Saturday, 7 March 2015

4/5 March - Kotagiri to Masinagudi

Rest Day in Kotagiri

Wed 04 March was a rest day, I had been cold for most of the night and in the morning went and asked for the extra blanket that was offered when I arrived. What a difference 2,000 m altitude makes - .....from naked under a fan down on the plain to swaddled in blankets up here. I spent the day fiddling with photos and memory issues as I caught up with blog.......and drank lots of tea.

My personal cook, as I'm the only guest here.

.......and this is cook's daughter. The Tamils appear to be darker skinned than the Keralans.

My hill-top abode. The weather looks great but in the afternoons there are thunderstorms

OK, I just liked the colour, these were drying out the back of the house. 

This was over the door to my room and I just looked up and spotted it before I opened the door. I'm  really a wimp when it comes to big spiders.

Thur 5th March -  Kotagiri to Masinagudi

Day's run: 59 km  
Total: 629 km
Start:  07:30
Saddle Time:   05:53
Total Climb:    1,282 m
Total Descent: 2,343 m
Average: 10.9 kph 

Today was a truly epic day, visually and physically. I was up at dawn and looking for an easy run and early arrival in a place called Masinagudi,  which is a base for big game and tiger spotting and is a dead cert for finding accommodation. I had heard of the 39 hairpin descent from Ooty, so how hard could it be?

I set off in brilliant sunshine, a  perfect 22 deg descending into lush valleys full of bright colour. The road was a bit rough but I was in no hurry. After a couple of hours I realised I was not on the 39 hairpin road but on some very minor back road that visited every village at the bottom of every valley in the area. I'm falling out of love with the Pocket Earth routeing algorithm - I make a mental note to tick the 'avoid hills' box

Perfect weather - and Portugal-looking scenery

The school rush - in a tiny village. Every school kid wheres an ID tag........and can speak English.

Grinding it out in 'granny gear'  up the unexpected climbs. Sadly,  I lose my hat later in the day, left in a tea-shop, and the strong sun burns into my face......damn! It was a leaving present when I retired from the real world nearly 10 years ago and we had been to lots of sunny places together. Double damn!!

I ask for water refill in a village and this lad scampers off to his house and comes back 5 minutes later with my bottle..... of hot water. Hot water is served with meals here. Again, the very severe Victorian pose for photos. When I am out of sight I pop a sterilising tablet in.......yuk! Chlorine!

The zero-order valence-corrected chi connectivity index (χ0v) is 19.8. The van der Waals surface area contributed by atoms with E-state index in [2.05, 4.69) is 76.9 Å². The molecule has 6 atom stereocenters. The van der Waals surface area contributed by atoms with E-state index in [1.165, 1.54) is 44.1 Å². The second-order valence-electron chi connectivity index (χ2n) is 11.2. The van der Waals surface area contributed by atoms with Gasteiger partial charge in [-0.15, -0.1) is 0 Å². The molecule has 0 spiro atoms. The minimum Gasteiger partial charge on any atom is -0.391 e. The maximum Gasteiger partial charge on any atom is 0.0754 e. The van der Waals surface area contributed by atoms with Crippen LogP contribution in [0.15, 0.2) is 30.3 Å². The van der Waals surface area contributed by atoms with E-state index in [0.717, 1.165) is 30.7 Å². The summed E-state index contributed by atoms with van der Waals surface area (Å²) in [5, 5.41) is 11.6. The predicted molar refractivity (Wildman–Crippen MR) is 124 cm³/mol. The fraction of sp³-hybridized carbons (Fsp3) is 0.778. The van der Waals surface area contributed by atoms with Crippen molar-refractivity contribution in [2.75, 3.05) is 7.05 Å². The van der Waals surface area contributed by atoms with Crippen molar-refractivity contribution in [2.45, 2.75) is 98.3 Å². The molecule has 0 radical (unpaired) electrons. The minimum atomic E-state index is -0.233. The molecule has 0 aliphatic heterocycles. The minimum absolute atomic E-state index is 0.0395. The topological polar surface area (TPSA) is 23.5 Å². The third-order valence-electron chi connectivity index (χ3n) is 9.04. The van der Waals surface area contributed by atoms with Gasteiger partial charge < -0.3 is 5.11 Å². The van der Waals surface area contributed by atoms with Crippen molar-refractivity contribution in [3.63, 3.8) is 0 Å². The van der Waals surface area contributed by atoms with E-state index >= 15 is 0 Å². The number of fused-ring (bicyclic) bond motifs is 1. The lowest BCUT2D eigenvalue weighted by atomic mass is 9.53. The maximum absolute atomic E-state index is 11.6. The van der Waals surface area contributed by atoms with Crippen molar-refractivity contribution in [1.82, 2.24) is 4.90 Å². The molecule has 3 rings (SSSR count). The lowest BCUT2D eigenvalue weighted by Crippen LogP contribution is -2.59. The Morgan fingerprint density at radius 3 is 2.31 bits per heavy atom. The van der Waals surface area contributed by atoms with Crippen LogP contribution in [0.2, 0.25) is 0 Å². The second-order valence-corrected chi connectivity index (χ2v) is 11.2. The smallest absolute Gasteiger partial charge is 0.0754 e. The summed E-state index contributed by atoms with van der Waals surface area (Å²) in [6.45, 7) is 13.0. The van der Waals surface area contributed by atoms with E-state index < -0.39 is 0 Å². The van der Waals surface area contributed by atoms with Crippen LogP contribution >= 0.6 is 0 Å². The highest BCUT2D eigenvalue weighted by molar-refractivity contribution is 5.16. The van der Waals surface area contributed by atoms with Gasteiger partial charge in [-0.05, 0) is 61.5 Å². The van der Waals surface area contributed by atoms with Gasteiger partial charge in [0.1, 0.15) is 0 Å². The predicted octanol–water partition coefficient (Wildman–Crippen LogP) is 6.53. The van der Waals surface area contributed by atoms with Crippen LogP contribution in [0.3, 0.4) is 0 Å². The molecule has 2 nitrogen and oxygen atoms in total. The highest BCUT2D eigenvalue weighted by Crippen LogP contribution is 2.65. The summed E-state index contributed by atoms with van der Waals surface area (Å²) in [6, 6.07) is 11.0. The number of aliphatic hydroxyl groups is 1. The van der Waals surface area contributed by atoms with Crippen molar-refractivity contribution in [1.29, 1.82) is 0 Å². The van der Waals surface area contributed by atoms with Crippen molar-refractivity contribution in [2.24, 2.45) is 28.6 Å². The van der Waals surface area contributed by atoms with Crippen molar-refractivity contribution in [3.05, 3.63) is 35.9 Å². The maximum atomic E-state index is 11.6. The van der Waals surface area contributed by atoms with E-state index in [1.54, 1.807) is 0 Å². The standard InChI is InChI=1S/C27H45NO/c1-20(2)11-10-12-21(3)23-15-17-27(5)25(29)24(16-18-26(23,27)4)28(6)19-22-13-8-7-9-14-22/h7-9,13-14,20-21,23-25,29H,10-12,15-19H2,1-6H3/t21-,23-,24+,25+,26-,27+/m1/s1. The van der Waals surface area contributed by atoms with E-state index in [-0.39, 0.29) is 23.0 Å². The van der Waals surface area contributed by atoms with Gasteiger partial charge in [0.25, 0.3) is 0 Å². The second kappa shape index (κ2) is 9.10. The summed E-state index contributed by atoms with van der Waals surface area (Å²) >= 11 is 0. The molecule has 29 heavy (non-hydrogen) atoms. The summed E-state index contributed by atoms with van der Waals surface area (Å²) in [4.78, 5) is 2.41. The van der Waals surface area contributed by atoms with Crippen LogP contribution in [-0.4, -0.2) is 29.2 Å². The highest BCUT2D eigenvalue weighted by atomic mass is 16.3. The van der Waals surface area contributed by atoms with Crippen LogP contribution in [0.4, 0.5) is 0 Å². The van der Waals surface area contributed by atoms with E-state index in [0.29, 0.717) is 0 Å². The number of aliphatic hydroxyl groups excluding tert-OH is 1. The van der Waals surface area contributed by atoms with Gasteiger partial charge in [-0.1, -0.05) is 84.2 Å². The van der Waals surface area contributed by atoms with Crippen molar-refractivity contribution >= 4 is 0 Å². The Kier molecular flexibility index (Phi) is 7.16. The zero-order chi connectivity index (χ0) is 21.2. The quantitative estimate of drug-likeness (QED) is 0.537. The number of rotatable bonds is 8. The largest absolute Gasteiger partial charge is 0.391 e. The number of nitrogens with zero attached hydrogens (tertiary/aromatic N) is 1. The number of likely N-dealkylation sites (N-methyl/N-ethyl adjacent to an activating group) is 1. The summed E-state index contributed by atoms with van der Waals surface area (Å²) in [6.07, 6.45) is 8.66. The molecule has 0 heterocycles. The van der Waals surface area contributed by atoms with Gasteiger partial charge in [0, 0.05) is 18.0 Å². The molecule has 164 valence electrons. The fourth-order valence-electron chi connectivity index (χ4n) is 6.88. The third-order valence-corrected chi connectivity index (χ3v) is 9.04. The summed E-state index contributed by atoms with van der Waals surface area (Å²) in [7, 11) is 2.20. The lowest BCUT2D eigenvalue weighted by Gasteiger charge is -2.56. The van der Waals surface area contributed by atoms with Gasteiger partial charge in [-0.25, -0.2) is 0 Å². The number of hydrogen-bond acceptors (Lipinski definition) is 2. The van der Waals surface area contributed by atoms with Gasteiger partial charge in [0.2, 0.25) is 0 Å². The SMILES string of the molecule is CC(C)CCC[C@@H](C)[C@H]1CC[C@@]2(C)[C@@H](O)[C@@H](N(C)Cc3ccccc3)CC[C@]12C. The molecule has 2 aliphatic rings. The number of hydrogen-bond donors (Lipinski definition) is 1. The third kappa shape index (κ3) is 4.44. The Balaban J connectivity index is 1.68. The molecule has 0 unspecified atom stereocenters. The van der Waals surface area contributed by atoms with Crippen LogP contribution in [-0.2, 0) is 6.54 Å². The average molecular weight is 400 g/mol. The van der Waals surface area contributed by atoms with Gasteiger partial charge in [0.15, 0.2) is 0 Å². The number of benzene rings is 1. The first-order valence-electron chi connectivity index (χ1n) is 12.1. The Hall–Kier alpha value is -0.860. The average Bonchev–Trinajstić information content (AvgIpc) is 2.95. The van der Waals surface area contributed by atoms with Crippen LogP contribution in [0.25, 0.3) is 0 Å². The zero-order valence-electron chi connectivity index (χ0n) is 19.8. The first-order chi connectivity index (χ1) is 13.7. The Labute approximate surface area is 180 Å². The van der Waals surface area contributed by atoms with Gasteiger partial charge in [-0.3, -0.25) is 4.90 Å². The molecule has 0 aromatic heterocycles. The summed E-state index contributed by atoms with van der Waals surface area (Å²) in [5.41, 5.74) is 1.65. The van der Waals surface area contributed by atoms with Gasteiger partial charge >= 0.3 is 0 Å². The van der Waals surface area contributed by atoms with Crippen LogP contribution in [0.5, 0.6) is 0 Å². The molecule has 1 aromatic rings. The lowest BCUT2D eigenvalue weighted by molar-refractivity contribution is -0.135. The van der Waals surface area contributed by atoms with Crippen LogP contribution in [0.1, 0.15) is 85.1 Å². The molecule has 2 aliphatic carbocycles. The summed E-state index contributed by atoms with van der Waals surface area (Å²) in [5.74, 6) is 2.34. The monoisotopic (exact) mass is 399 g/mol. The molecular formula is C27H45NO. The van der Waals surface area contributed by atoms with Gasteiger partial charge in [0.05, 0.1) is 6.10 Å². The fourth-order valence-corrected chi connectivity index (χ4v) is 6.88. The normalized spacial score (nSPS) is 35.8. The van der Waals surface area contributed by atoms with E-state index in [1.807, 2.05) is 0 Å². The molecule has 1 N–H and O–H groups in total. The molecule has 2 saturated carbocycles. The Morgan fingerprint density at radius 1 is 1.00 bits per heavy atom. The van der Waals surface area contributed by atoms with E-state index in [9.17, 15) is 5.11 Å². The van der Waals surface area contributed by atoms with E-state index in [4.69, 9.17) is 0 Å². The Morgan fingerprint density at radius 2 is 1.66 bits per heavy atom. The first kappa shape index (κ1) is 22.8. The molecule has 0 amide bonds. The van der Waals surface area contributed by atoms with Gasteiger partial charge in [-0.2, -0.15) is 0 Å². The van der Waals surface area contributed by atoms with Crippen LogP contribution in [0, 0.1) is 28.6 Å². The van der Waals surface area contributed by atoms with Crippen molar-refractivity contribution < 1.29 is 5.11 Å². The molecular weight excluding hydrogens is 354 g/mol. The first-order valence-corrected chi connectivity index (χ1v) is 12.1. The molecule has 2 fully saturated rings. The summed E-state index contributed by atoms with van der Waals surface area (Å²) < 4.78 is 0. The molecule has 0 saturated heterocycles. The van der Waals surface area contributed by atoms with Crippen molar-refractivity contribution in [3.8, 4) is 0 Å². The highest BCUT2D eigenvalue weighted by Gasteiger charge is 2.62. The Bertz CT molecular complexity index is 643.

This is the village mobile  knife-sharpener, with his portable grinding wheel driven by a bicycle wheel. He walked up the steep village street calling out for trade as I ground my way up behind him calling for strength.

I wade (literally) into a tea plantation to parley with the pickers - getting my legs well scratched by the bushes.

They offer me tea, presumably from their tiffin flask, but I reluctantly decline, we've both got work to do.

This girls sister had a bad headache. As I rummaged around in my bar bag they gathered around expectantly..........and were a tad disappointed when I triumphantly produced a paracetamol tablet.

The dirt poor live in these mud huts, but I would still say preferable than living in a fetid city slum. The kids playing in the dirt look at me as if I have just landed from outer space.

I muse about obesity in the UK and how it is linked to poverty, the inability to afford nutritious food. Poppycock! There are no fat poor Indians, only fat rich Indians. I'm not talking about down and outs in the UK but those on benefits. It's far easier to munch junk food in front of the TV than go and peel some carrots sand potatoes. and physical exercise is still free isn't it? There, I've said it........and ready to take the flak.

There was a road here but it has been buried here by mud-slides. Thunderstorms are threatening and I worry about ending up in a quagmire of mud. This is more like being on a mountain-bike ride!

I do get drenched by a heavy downpour on top of a hill, with lightning cracking off all around. The rain is not at all warm at this altitude. I find shelter in a partly built house and change into dry clothing.

Post -deluge I descend, -20% gradient in places and through some hair-raising hairpins, stopping every 500m to let my wheel rims cool off. They are too hot to touch and I'm worried about blowing my tyres out. There is a branch across my road. Yes, the road is closed and they won't let me through. I am NOT going back up that hill!
The woman pleads my case with the foreman and eventually I am waved through. Relief!

Dairy me, this is a rough old bit of road for cycling isn't it? Sure is, but at least I'm still moooving

Now I'm entering the nature reserve with all it's delights. I've had the bad wig comments already (thank you Mr Jordan).

 I stop about 5 km short of Masinagudi when I spot some half-decent accommodation. First job on arrival is get my dhobi done and strung out somewhere to dry. I eat a mediocre supper of dal and chapatis in an empty restaurant. There is no wifi, not even a phone signal here........which does give a certain sense of freedom.

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